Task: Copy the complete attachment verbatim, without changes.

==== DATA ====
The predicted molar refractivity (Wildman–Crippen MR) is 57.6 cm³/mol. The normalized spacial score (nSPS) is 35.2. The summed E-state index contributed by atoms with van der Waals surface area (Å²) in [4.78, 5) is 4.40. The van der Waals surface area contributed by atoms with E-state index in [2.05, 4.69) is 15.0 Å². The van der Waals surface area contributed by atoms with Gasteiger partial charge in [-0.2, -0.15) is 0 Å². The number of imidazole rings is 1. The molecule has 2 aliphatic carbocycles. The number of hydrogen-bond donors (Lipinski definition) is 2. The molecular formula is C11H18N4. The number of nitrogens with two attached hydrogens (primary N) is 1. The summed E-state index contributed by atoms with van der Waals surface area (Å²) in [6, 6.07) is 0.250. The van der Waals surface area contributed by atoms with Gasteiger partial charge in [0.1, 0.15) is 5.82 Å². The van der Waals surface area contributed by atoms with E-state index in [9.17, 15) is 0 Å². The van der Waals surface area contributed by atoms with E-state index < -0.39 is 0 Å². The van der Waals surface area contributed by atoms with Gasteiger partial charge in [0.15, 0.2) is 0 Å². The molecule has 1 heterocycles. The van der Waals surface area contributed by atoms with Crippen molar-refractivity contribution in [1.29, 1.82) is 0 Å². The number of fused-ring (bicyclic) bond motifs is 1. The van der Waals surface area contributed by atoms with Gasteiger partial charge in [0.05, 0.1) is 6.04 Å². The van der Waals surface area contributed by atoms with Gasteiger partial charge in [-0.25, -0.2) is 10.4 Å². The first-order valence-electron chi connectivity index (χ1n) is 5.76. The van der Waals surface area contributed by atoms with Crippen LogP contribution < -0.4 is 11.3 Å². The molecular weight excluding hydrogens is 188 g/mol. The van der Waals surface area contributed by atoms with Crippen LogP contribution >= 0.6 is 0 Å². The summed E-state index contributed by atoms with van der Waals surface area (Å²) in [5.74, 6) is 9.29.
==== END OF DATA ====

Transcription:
The predicted molar refractivity (Wildman–Crippen MR) is 57.6 cm³/mol. The normalized spacial score (nSPS) is 35.2. The summed E-state index contributed by atoms with van der Waals surface area (Å²) in [4.78, 5) is 4.40. The van der Waals surface area contributed by atoms with E-state index in [2.05, 4.69) is 15.0 Å². The van der Waals surface area contributed by atoms with Gasteiger partial charge in [-0.2, -0.15) is 0 Å². The number of imidazole rings is 1. The molecule has 2 aliphatic carbocycles. The number of hydrogen-bond donors (Lipinski definition) is 2. The molecular formula is C11H18N4. The number of nitrogens with two attached hydrogens (primary N) is 1. The summed E-state index contributed by atoms with van der Waals surface area (Å²) in [6, 6.07) is 0.250. The van der Waals surface area contributed by atoms with Gasteiger partial charge in [0.1, 0.15) is 5.82 Å². The van der Waals surface area contributed by atoms with E-state index in [9.17, 15) is 0 Å². The van der Waals surface area contributed by atoms with E-state index < -0.39 is 0 Å². The van der Waals surface area contributed by atoms with Gasteiger partial charge in [0.15, 0.2) is 0 Å². The molecule has 1 heterocycles. The van der Waals surface area contributed by atoms with Crippen molar-refractivity contribution in [1.29, 1.82) is 0 Å². The number of fused-ring (bicyclic) bond motifs is 1. The van der Waals surface area contributed by atoms with Gasteiger partial charge in [0.05, 0.1) is 6.04 Å². The van der Waals surface area contributed by atoms with Gasteiger partial charge in [-0.25, -0.2) is 10.4 Å². The first-order valence-electron chi connectivity index (χ1n) is 5.76. The van der Waals surface area contributed by atoms with Crippen LogP contribution < -0.4 is 11.3 Å². The molecular weight excluding hydrogens is 188 g/mol. The van der Waals surface area contributed by atoms with Crippen LogP contribution >= 0.6 is 0 Å². The summed E-state index contributed by atoms with van der Waals surface area (Å²) in [5.74, 6) is 9.29.